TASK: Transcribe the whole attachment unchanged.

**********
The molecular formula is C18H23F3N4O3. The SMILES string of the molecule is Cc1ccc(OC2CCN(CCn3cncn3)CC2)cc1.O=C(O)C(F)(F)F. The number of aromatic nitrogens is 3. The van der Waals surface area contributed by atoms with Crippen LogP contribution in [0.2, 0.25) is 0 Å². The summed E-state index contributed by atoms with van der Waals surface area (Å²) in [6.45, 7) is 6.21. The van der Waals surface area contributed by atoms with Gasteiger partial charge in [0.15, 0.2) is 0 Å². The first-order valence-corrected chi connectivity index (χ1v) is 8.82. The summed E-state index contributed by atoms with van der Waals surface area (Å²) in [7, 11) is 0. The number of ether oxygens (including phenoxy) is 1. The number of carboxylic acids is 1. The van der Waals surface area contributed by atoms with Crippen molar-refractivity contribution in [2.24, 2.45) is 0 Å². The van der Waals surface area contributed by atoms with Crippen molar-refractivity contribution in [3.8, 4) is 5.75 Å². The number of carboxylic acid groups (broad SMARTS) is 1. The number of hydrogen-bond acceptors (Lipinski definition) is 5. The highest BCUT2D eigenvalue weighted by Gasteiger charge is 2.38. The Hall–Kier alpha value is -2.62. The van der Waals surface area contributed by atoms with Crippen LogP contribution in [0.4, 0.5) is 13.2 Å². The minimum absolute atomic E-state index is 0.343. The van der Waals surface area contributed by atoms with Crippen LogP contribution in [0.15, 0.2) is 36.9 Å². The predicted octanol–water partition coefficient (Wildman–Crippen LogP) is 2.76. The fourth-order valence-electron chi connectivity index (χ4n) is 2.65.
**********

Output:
The molecular formula is C18H23F3N4O3. The SMILES string of the molecule is Cc1ccc(OC2CCN(CCn3cncn3)CC2)cc1.O=C(O)C(F)(F)F. The number of aromatic nitrogens is 3. The van der Waals surface area contributed by atoms with Crippen LogP contribution in [0.2, 0.25) is 0 Å². The summed E-state index contributed by atoms with van der Waals surface area (Å²) in [6.45, 7) is 6.21. The van der Waals surface area contributed by atoms with Gasteiger partial charge in [0.15, 0.2) is 0 Å². The first-order valence-corrected chi connectivity index (χ1v) is 8.82. The summed E-state index contributed by atoms with van der Waals surface area (Å²) in [7, 11) is 0. The number of ether oxygens (including phenoxy) is 1. The number of carboxylic acids is 1. The van der Waals surface area contributed by atoms with Crippen molar-refractivity contribution in [2.24, 2.45) is 0 Å². The van der Waals surface area contributed by atoms with Crippen molar-refractivity contribution in [3.8, 4) is 5.75 Å². The number of carboxylic acid groups (broad SMARTS) is 1. The number of hydrogen-bond acceptors (Lipinski definition) is 5. The highest BCUT2D eigenvalue weighted by Gasteiger charge is 2.38. The Hall–Kier alpha value is -2.62. The van der Waals surface area contributed by atoms with Crippen LogP contribution in [0.4, 0.5) is 13.2 Å². The minimum absolute atomic E-state index is 0.343. The van der Waals surface area contributed by atoms with Crippen LogP contribution in [0.15, 0.2) is 36.9 Å². The predicted octanol–water partition coefficient (Wildman–Crippen LogP) is 2.76. The fourth-order valence-electron chi connectivity index (χ4n) is 2.65.